BACKGROUND: The meningococcal capsule is an important virulence determinant. Unencapsulated meningococci lacking capsule biosynthesis genes and containing the capsule null locus (cnl) are predominantly non-pathogenic. Rare cases of invasive meningococcal disease caused by cnl isolates belonging to sequence types (ST) and clonal complexes (cc) ST-845 (cc845), ST-198 (cc198), ST-192 (cc192) and ST-53 (cc53) have been documented. The clinical significance of these isolates however remains unclear. We identified four invasive cnl meningococci through laboratory-based surveillance in South Africa from 2003 through 2013, which we aimed to characterize using whole genome data. RESULTS: One isolate [NG: P1.7-2,30: F1-2: ST-53 (cc53)] contained cnl allele 12, and caused empyema in an adult male with bronchiectasis from tuberculosis, diabetes mellitus and a smoking history. Three isolates were NG: P1.18-11,42-2: FΔ: ST-192 (cc192) and contained cnl allele 2. One patient was an adolescent male with meningitis. The remaining two isolates were from recurrent disease episodes (8 months apart) in a male child with deficiency of the sixth complement component, and with the exception of two single nucleotide polymorphisms, contained identical core genomes. The ST-53 (cc53) isolate possessed alleles for NHBA peptide 191 and fHbp variant 2; whilst the ST-192 (cc192) isolates contained NHBA peptide 704 and fHbp variant 3. All four isolates lacked nadA. Comparison of the South African genomes to 61 additional cnl genomes on the PubMLST Neisseria database ( http://pubmlst.org/neisseria/ ), determined that most putative virulence genes could be found in both invasive and carriage phenotypes. CONCLUSIONS: Although rare, invasive disease by cnl meningococci may be associated with host immunodeficiency and such patients may benefit from protein-based meningococcal vaccines.


Assuntos
Cápsulas Bacterianas/genética , Genes Bacterianos/genética , Infecções Meningocócicas/microbiologia , Neisseria meningitidis/genética , Adesinas Bacterianas/genética , Adolescente , Alelos , Antígenos de Bactérias/genética , Proteínas da Membrana Bacteriana Externa/genética , Proteínas de Bactérias/genética , Sequência de Bases , Bronquiectasia/complicações , Proteínas de Transporte/genética , Criança , Pré-Escolar , Complicações do Diabetes , Diabetes Mellitus , Empiema/microbiologia , Loci Gênicos , Marcadores Genéticos/genética , Humanos , Masculino , Meningite Meningocócica/epidemiologia , Infecções Meningocócicas/epidemiologia , Vacinas Meningocócicas/imunologia , Pessoa de Meia-Idade , Anotação de Sequência Molecular , Neisseria meningitidis/citologia , Neisseria meningitidis/isolamento & purificação , Neisseria meningitidis/patogenicidade , Fenótipo , Filogenia , Polimorfismo de Nucleotídeo Único , Análise de Sequência de DNA , Fumar , África do Sul/epidemiologia , Tuberculose/complicações , Virulência/genética , Adulto Jovem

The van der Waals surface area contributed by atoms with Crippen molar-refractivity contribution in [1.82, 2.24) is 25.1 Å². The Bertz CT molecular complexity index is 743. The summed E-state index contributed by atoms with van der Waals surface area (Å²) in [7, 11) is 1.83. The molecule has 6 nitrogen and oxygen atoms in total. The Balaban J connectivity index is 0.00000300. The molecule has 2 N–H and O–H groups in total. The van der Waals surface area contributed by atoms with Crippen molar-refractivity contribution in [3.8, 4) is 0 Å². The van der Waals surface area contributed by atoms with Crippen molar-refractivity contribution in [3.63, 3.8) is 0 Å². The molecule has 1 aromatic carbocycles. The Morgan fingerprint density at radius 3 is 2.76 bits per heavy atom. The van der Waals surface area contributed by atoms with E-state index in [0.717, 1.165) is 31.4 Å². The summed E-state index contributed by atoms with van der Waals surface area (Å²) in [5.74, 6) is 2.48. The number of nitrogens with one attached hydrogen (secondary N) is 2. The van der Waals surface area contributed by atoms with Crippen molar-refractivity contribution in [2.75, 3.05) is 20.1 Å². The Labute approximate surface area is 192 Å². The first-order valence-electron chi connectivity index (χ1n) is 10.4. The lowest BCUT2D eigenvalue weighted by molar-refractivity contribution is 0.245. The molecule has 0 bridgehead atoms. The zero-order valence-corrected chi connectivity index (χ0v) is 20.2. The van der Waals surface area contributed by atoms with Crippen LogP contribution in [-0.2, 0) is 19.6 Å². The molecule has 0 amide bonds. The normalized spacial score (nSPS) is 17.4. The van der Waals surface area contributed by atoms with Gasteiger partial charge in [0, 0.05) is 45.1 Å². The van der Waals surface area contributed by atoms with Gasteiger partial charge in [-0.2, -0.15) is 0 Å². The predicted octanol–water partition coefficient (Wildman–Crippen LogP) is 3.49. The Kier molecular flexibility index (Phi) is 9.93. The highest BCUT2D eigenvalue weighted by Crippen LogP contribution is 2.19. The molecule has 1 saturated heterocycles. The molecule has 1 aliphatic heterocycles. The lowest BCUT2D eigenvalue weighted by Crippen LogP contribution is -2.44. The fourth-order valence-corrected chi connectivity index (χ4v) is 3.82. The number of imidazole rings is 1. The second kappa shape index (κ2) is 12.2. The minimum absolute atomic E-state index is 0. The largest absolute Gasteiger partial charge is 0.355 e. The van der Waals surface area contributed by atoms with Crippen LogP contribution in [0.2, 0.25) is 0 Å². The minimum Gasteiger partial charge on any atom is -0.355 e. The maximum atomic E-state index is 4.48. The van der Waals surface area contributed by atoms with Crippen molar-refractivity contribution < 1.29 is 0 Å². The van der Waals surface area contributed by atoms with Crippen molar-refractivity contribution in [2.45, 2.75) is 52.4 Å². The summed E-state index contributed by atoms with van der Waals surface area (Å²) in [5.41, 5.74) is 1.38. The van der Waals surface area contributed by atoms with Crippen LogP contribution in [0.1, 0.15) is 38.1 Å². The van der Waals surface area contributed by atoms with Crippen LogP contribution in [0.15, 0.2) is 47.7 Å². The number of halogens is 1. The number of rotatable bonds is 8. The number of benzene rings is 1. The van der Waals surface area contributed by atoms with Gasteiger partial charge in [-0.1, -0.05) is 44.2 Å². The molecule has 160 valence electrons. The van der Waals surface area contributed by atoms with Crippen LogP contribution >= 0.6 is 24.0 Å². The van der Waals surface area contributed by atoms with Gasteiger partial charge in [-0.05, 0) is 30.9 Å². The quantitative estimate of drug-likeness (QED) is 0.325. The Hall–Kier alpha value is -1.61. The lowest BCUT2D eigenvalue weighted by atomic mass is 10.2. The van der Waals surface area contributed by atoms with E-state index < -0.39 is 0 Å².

17.
PLoS Negl Trop Dis ; 10(7): e0004865, 2016 07.
Artigo em Inglês | MEDLINE | ID: mdl-27467556

RESUMO

BACKGROUND: We aimed to establish the prevalence of amphotericin B deoxycholate (AmBd)-related toxicities among South African patients with cryptococcosis and determine adherence to international recommendations to prevent, monitor and manage AmBd-related toxicities. METHODS: Clinical data were collected from cases of laboratory-confirmed cryptococcosis at 25 hospitals, October 2012 -February 2013. Anemia was defined as hemoglobin (Hb) concentration <10 g/dl, hypokalemia as serum potassium (K) <3.4 mEq/L and nephrotoxicity as an increase in serum creatinine (Cr) to >1.1 times the upper limit of normal. To determine adherence to toxicity prevention recommendations, we documented whether baseline Hb, K and Cr tests were performed, whether pre-emptive hydration and IV potassium chloride (KCl) was administered prior to 80% and 60% of AmBd doses and whether daily oral KCl supplementation was given ≥60% of the time. To determine adherence to monitoring recommendations, we ascertained whether a daily fluid chart was completed, Hb was monitored weekly and K or Cr were monitored bi-weekly. RESULTS: Of 846 patients, clinical data were available for 76% (642/846), 82% (524/642) of whom received AmBd. Sixty-four per cent (n = 333) had documented baseline laboratory tests, 40% (n = 211) were given pre-emptive hydration and 14% (n = 72) and 19% (n = 101) received intravenous and oral KCl. While on AmBd, 88% (n = 452) had fluid monitoring; 27% (n = 142), 45% (n = 235) and 44% (n = 232) had Hb, K and Cr levels monitored. Toxicities developed frequently during treatment: anemia, 16% (86/524); hypokalemia, 43% (226/524) and nephrotoxicity, 32% (169/524). CONCLUSION: AmBd-related toxicities occurred frequently but were potentially preventable with adequate monitoring, supplemental fluid and electrolyte therapies.